Europeans have found the secret to making some of the world’s costliest medicines much more affordable, as much as 80 percent cheaper than in the U.S.
Governments in Europe have compelled drugmakers to bend on prices and have thrown open the market for so-called biosimilars, which are cheaper copies of biologic drugs often derived from living organisms.
The brand-name products — ranging from Humira for rheumatoid arthritis to Avastin for cancer — are high-priced drugs that account for 40 percent of U.S. pharmaceutical sales.
European patients can choose from dozens of biosimilars — 50 in all — which have stoked competition and driven prices lower. Europe approved the growth hormone Omnitrope as its first biosimilar in 2006, but the U.S. didn’t follow suit until 2015 with cancer-treatment drug Zarxio.
The U.S. government generally stops short of negotiating prices and drugmakers with brand-name biologics have used a variety of strategies — from special contracting deals to overlapping patents known as “patent thickets”— to block copycat versions of their drugs from entering the U.S. or gaining market share.
As a result, only six biosimilars are available for U.S. consumers.
European countries don’t generally allow price increases after a drug launches and, in some cases, the national health authority requires patients to switch to less expensive biosimilars once the copycat product is proven safe and effective, says Michael Kleinrock, research director for IQVIA Institute for Human Data Science.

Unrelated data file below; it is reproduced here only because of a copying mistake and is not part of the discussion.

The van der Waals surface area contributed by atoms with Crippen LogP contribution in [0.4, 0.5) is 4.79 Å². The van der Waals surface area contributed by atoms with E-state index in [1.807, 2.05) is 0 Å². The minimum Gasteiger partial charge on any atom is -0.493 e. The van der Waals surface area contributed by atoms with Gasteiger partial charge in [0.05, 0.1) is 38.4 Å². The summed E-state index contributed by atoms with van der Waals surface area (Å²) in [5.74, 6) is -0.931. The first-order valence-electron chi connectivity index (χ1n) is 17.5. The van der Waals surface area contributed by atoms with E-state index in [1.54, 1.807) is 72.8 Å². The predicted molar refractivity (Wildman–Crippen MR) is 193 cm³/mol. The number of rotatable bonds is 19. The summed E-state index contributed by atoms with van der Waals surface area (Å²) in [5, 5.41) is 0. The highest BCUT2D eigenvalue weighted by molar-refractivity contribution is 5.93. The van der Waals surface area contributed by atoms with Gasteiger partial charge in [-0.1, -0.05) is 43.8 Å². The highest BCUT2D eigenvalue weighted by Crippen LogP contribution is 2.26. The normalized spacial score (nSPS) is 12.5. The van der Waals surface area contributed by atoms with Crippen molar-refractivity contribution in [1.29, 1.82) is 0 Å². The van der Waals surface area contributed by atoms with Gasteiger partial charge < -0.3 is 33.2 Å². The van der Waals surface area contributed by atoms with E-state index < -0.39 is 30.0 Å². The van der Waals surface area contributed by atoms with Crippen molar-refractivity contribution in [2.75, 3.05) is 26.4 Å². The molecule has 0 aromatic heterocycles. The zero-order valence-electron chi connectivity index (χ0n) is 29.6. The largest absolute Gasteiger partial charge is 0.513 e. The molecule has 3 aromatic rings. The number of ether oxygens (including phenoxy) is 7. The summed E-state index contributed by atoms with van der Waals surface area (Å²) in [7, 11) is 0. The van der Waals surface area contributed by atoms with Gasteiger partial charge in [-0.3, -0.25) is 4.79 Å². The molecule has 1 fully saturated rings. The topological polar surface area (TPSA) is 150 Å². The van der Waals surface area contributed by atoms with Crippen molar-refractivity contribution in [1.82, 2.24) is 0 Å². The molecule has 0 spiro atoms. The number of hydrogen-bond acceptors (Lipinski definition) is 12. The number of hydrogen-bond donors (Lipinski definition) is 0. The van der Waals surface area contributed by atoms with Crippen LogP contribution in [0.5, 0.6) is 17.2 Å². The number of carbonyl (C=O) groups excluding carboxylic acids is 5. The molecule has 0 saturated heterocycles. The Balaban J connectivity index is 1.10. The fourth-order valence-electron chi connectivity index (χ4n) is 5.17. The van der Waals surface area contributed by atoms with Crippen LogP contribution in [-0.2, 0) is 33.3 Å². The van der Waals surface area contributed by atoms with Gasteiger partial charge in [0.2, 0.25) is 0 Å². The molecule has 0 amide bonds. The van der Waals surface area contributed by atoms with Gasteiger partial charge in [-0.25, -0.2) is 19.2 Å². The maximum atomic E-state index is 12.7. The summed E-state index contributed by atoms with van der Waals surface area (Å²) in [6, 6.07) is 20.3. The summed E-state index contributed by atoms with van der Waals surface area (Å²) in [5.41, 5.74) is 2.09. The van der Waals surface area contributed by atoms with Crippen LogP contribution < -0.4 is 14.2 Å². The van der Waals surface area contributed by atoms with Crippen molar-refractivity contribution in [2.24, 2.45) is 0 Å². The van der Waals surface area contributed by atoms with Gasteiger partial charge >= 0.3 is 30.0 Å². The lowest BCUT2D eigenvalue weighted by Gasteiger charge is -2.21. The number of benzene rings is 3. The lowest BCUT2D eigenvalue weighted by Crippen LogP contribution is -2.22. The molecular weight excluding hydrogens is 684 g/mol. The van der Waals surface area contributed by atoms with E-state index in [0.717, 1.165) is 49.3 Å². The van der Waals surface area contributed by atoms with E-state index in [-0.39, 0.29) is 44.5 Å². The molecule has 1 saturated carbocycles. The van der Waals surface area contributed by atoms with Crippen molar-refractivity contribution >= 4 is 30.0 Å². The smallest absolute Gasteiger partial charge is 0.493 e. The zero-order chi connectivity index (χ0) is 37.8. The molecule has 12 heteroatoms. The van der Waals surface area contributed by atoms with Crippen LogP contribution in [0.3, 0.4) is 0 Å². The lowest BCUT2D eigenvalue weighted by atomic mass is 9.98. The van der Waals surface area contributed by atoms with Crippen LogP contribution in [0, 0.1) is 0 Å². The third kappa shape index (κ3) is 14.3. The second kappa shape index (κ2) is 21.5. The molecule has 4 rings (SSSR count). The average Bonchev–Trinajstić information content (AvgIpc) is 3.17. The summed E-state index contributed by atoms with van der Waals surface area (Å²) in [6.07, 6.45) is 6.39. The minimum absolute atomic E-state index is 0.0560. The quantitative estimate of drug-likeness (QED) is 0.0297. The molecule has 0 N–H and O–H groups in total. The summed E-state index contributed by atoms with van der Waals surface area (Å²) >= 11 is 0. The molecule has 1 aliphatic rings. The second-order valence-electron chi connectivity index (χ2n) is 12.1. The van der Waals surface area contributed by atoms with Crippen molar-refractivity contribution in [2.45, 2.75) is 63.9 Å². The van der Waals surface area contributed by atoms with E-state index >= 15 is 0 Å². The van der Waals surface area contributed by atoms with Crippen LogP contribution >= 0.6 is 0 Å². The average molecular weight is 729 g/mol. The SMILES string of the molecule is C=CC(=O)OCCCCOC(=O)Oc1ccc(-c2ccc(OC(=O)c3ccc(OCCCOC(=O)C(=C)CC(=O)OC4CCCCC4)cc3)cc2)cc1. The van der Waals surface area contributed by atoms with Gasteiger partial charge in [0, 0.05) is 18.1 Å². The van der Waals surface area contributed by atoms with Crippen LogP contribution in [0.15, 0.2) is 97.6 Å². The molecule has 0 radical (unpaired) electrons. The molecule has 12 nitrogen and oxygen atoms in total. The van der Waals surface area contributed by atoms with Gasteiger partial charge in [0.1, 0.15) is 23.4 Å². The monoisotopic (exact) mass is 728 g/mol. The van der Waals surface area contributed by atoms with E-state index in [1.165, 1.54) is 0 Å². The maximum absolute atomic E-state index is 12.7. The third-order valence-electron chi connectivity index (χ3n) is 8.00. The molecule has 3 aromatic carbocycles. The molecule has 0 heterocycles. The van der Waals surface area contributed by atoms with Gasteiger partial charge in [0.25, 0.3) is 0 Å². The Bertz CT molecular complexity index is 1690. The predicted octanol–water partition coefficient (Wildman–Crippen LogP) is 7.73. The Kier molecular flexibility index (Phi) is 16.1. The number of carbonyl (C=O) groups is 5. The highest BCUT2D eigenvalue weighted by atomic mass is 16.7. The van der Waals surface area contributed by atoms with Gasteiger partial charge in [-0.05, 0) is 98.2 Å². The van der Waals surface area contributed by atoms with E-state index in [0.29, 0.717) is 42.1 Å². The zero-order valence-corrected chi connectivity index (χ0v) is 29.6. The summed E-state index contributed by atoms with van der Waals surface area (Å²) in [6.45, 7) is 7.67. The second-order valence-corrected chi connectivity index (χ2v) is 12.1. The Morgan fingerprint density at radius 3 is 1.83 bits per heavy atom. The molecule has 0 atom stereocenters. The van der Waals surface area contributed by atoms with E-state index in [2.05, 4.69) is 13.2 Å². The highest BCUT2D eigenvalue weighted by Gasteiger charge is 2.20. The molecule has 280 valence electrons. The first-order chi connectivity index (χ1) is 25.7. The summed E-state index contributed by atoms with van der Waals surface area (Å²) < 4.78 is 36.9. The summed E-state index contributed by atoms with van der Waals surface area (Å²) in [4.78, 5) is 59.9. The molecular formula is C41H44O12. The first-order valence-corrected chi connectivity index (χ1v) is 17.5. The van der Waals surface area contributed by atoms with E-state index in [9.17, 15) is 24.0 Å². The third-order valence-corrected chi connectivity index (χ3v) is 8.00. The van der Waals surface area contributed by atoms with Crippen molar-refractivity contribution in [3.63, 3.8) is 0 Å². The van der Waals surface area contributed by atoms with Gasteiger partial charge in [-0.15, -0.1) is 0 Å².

If Susie Christoff, a 59-year-old who suffers from debilitating psoriatic arthritis, lived in Italy, the cost of her preferred medicine would be less than quarter of what it is in the U.S., according to data gathered by GlobalData, a research firm.
Christoff tried a series of expensive biologics before discovering a once-a-month injection of Cosentyx, manufactured by Swiss drugmaker Novartis, worked the best.
Without the medicine, Christoff says her fingers can swell to the size of sausages.
“It’s 24/7 constant pain in, like, the ankles and feet,” says Christoff, who lives in Fairfax, Va. “I can’t sleep, [and] I can’t sit still. I cry. I throw pillows. It’s just … awful.”
At first, Christoff’s copay for Cosentyx was just $50 a month. But when a disability led her to switch to a Medicare Advantage plan, her out-of-pocket costs ballooned to nearly $1,300 a month — more than three times her monthly car loan.
Christoff, with the help of her rheumatologist, Dr. Angus Worthing, tried Enbrel, Humira and other drugs before finding Cosentyx, the only drug that provides relief.
Christoff’s case is “heartbreaking,” Worthing says. Continue reading